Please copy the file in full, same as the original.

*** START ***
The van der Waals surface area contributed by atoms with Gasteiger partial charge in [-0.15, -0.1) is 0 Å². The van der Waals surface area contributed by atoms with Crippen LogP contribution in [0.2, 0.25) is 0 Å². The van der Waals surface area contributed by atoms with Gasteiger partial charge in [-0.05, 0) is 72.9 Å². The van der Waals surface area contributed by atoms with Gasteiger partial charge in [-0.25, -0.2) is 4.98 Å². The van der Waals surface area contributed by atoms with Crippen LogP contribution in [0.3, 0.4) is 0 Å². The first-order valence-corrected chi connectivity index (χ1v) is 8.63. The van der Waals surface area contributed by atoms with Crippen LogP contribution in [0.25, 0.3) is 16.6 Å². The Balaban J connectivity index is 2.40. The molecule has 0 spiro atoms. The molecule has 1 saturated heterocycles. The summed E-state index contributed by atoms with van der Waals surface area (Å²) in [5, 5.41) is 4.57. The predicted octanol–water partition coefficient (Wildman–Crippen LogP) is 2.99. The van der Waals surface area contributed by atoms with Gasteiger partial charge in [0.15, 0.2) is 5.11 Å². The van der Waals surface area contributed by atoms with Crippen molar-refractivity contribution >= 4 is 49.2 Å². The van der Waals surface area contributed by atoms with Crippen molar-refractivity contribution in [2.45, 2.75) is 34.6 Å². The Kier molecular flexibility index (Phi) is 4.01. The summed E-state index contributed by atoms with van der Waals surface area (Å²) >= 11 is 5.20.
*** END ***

The van der Waals surface area contributed by atoms with Gasteiger partial charge in [-0.15, -0.1) is 0 Å². The van der Waals surface area contributed by atoms with Crippen LogP contribution in [0.2, 0.25) is 0 Å². The van der Waals surface area contributed by atoms with Gasteiger partial charge in [-0.05, 0) is 72.9 Å². The van der Waals surface area contributed by atoms with Gasteiger partial charge in [-0.25, -0.2) is 4.98 Å². The van der Waals surface area contributed by atoms with Crippen LogP contribution in [0.3, 0.4) is 0 Å². The first-order valence-corrected chi connectivity index (χ1v) is 8.63. The van der Waals surface area contributed by atoms with Crippen LogP contribution in [0.25, 0.3) is 16.6 Å². The Balaban J connectivity index is 2.40. The molecule has 0 spiro atoms. The molecule has 1 saturated heterocycles. The summed E-state index contributed by atoms with van der Waals surface area (Å²) in [5, 5.41) is 4.57. The predicted octanol–water partition coefficient (Wildman–Crippen LogP) is 2.99. The van der Waals surface area contributed by atoms with Gasteiger partial charge in [0.15, 0.2) is 5.11 Å². The van der Waals surface area contributed by atoms with Crippen molar-refractivity contribution >= 4 is 49.2 Å². The van der Waals surface area contributed by atoms with Crippen molar-refractivity contribution in [2.45, 2.75) is 34.6 Å². The Kier molecular flexibility index (Phi) is 4.01. The summed E-state index contributed by atoms with van der Waals surface area (Å²) >= 11 is 5.20.